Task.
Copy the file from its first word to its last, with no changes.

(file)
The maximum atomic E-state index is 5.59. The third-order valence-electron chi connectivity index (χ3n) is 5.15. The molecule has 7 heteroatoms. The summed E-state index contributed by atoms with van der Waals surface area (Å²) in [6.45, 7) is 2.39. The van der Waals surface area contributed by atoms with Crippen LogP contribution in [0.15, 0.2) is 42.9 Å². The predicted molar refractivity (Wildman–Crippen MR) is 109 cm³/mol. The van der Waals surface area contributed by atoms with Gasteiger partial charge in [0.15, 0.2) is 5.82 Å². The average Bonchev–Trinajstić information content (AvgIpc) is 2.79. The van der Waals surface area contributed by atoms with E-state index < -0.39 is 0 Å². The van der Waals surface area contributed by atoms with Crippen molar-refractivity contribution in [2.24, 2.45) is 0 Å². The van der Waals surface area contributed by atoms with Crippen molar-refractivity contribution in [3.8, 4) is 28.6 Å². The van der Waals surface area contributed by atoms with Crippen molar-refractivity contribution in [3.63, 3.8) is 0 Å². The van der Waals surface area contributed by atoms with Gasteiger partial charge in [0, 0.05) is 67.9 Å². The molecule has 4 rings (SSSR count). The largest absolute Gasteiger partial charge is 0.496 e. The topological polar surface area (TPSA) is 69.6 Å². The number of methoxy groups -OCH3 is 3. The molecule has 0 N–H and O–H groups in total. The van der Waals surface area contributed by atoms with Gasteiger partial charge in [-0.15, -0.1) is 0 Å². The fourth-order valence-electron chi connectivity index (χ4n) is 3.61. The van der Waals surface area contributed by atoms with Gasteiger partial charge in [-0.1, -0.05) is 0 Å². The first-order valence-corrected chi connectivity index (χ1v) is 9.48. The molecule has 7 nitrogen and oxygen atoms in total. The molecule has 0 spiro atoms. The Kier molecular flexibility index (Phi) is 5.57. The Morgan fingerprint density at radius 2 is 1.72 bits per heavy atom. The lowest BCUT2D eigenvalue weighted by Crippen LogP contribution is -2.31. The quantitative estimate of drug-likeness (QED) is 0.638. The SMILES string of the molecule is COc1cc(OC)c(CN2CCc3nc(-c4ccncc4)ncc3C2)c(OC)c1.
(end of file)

The maximum atomic E-state index is 5.59. The third-order valence-electron chi connectivity index (χ3n) is 5.15. The molecule has 7 heteroatoms. The summed E-state index contributed by atoms with van der Waals surface area (Å²) in [6.45, 7) is 2.39. The van der Waals surface area contributed by atoms with Crippen LogP contribution in [0.15, 0.2) is 42.9 Å². The predicted molar refractivity (Wildman–Crippen MR) is 109 cm³/mol. The van der Waals surface area contributed by atoms with Gasteiger partial charge in [0.15, 0.2) is 5.82 Å². The average Bonchev–Trinajstić information content (AvgIpc) is 2.79. The van der Waals surface area contributed by atoms with E-state index < -0.39 is 0 Å². The van der Waals surface area contributed by atoms with Crippen molar-refractivity contribution in [2.24, 2.45) is 0 Å². The van der Waals surface area contributed by atoms with Crippen molar-refractivity contribution in [3.8, 4) is 28.6 Å². The van der Waals surface area contributed by atoms with Crippen molar-refractivity contribution in [3.63, 3.8) is 0 Å². The van der Waals surface area contributed by atoms with Gasteiger partial charge in [0, 0.05) is 67.9 Å². The molecule has 4 rings (SSSR count). The largest absolute Gasteiger partial charge is 0.496 e. The topological polar surface area (TPSA) is 69.6 Å². The number of methoxy groups -OCH3 is 3. The molecule has 0 N–H and O–H groups in total. The van der Waals surface area contributed by atoms with Gasteiger partial charge in [-0.15, -0.1) is 0 Å². The fourth-order valence-electron chi connectivity index (χ4n) is 3.61. The van der Waals surface area contributed by atoms with Gasteiger partial charge in [-0.1, -0.05) is 0 Å². The first-order valence-corrected chi connectivity index (χ1v) is 9.48. The molecule has 7 nitrogen and oxygen atoms in total. The molecule has 0 spiro atoms. The Kier molecular flexibility index (Phi) is 5.57. The Morgan fingerprint density at radius 2 is 1.72 bits per heavy atom. The lowest BCUT2D eigenvalue weighted by Crippen LogP contribution is -2.31. The quantitative estimate of drug-likeness (QED) is 0.638. The SMILES string of the molecule is COc1cc(OC)c(CN2CCc3nc(-c4ccncc4)ncc3C2)c(OC)c1.